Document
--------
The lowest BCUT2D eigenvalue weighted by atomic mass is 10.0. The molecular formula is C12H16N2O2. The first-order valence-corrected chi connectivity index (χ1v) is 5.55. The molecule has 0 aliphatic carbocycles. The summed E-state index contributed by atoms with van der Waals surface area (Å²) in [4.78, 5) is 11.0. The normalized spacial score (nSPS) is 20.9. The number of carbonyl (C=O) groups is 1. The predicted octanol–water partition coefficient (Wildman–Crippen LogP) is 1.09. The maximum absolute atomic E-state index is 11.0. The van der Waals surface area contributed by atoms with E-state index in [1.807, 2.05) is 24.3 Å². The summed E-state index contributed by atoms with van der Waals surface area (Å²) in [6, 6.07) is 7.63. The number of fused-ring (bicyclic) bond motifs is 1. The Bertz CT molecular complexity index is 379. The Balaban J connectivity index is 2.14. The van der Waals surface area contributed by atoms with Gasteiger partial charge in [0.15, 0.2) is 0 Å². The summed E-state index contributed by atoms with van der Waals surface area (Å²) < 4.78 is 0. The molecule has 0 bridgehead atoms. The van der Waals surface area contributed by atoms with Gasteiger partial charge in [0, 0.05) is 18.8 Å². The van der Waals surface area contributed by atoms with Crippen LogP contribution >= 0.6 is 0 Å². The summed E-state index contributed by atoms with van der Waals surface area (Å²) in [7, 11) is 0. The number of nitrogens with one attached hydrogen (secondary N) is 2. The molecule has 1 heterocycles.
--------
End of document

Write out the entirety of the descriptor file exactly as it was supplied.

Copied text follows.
The lowest BCUT2D eigenvalue weighted by atomic mass is 10.0. The molecular formula is C12H16N2O2. The first-order valence-corrected chi connectivity index (χ1v) is 5.55. The molecule has 0 aliphatic carbocycles. The summed E-state index contributed by atoms with van der Waals surface area (Å²) in [4.78, 5) is 11.0. The normalized spacial score (nSPS) is 20.9. The number of carbonyl (C=O) groups is 1. The predicted octanol–water partition coefficient (Wildman–Crippen LogP) is 1.09. The maximum absolute atomic E-state index is 11.0. The van der Waals surface area contributed by atoms with E-state index in [1.807, 2.05) is 24.3 Å². The summed E-state index contributed by atoms with van der Waals surface area (Å²) in [6, 6.07) is 7.63. The number of fused-ring (bicyclic) bond motifs is 1. The Bertz CT molecular complexity index is 379. The Balaban J connectivity index is 2.14. The van der Waals surface area contributed by atoms with Gasteiger partial charge in [0.15, 0.2) is 0 Å². The summed E-state index contributed by atoms with van der Waals surface area (Å²) < 4.78 is 0. The molecule has 0 bridgehead atoms. The van der Waals surface area contributed by atoms with Gasteiger partial charge in [0, 0.05) is 18.8 Å². The van der Waals surface area contributed by atoms with Crippen LogP contribution >= 0.6 is 0 Å². The summed E-state index contributed by atoms with van der Waals surface area (Å²) in [7, 11) is 0. The number of nitrogens with one attached hydrogen (secondary N) is 2. The molecule has 1 heterocycles.